Leiden Manifesto aligns with conclusions of the just released independent review of the role of metrics in research assessment and management, The Metric Tide, commissioned by HEFCE in the UK.
The concluding section, entitled Responsible Metrics states:
Drawing on discussions over RRI, we propose the notion of responsible metrics as a way of framing appropriate uses of quantitative indicators in the governance, management and assessment of research. The notion of responsible metrics distils the essence of other important contributions to these debates, including the Leiden Manifesto and DORA. Responsible metrics can be understood in terms of a number of dimensions:
• Robustness: basing metrics on the best possible data in terms of accuracy and scope;
• Humility: recognising that quantitative evaluation should support – but not supplant – qualitative, expert assessment;
• Transparency: keeping data collection and analytical processes open and transparent, so that those being evaluated can test and verify the results;
• Diversity: accounting for variation by field, and using a range of indicators to reflect and support a plurality of research and researcher career paths across the system;
• Reflexivity: recognising and anticipating the systemic and potential effects of indicators, and updating them in response.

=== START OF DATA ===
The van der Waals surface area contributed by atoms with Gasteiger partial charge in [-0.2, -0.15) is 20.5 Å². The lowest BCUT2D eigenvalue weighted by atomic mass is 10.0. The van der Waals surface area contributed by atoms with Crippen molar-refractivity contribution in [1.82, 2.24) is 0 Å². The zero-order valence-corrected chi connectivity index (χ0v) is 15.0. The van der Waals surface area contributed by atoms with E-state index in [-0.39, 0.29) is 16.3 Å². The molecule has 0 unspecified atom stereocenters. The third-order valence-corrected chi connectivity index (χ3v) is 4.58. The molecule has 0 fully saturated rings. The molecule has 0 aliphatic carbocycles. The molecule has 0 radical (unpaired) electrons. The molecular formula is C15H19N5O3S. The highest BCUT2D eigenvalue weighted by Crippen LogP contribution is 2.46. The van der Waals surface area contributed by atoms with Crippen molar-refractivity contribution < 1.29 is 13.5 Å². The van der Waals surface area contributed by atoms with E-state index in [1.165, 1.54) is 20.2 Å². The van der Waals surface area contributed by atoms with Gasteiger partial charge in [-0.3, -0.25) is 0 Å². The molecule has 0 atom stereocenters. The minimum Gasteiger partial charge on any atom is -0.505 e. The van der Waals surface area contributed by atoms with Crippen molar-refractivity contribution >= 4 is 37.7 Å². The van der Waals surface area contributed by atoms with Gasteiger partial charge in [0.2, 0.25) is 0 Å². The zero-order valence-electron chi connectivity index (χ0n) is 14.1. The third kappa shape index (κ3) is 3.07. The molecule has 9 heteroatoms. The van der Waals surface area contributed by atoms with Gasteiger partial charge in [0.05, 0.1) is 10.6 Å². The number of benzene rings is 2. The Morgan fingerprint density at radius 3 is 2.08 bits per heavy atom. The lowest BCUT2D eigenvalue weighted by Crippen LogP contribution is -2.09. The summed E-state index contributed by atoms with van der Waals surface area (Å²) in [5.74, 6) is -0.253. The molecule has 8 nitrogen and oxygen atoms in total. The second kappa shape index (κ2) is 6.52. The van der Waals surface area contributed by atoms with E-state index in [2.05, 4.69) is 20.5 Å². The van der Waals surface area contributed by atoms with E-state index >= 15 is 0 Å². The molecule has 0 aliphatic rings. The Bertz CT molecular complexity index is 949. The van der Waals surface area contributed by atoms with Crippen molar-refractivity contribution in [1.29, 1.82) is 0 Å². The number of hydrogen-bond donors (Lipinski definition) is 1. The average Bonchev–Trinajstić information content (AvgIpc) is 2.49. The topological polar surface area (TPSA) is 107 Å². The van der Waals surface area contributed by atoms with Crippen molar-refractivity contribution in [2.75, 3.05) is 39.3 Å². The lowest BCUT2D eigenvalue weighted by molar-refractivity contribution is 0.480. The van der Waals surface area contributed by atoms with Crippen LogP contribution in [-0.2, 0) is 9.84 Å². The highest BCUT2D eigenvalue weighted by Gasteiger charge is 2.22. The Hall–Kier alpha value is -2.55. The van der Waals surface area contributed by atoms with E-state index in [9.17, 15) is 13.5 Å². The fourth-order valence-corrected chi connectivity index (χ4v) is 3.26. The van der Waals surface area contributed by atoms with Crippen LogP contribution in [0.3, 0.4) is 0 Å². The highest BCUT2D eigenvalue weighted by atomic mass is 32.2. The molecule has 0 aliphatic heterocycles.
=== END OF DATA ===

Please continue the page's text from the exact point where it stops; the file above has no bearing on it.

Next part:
As stated in the Leiden Manifesto “research metrics can provide crucial information that would be difficult to gather or understand by means of individual expertise. But this quantitative information must not be allowed to morph from an instrument into the goal.” (pp. 134-135)
Check out their website at: https://responsiblemetrics.org
The lost paradise, the original sin, and the Dodo bird: a scientometrics Sapere Aude manifesto as a reply to the Leiden manifesto on scientometrics
Daniel David, Petre Frangopol
Scientometrics , Jully 2015, http://dx.doi.org/10.1007/s11192-015-1634-2
Given the recent publication of the Leiden manifesto on scientometrics, we wanted to highlight some key aspects related to the field of scientometrics in order to offer a counterbalanced approach by addressing all the Leiden arguments from a different point of view. Although we agree the scientometric data have sometimes been used in inappropriate ways, we think that the problem lies not with the field, but with the incorrect uses of scientometric information. Thus, some of the arguments stated in the Leiden manifesto seem to be more like a straw man strategy because they are formulated as criticism to science evaluation in general rather than to the specific field of scientometrics.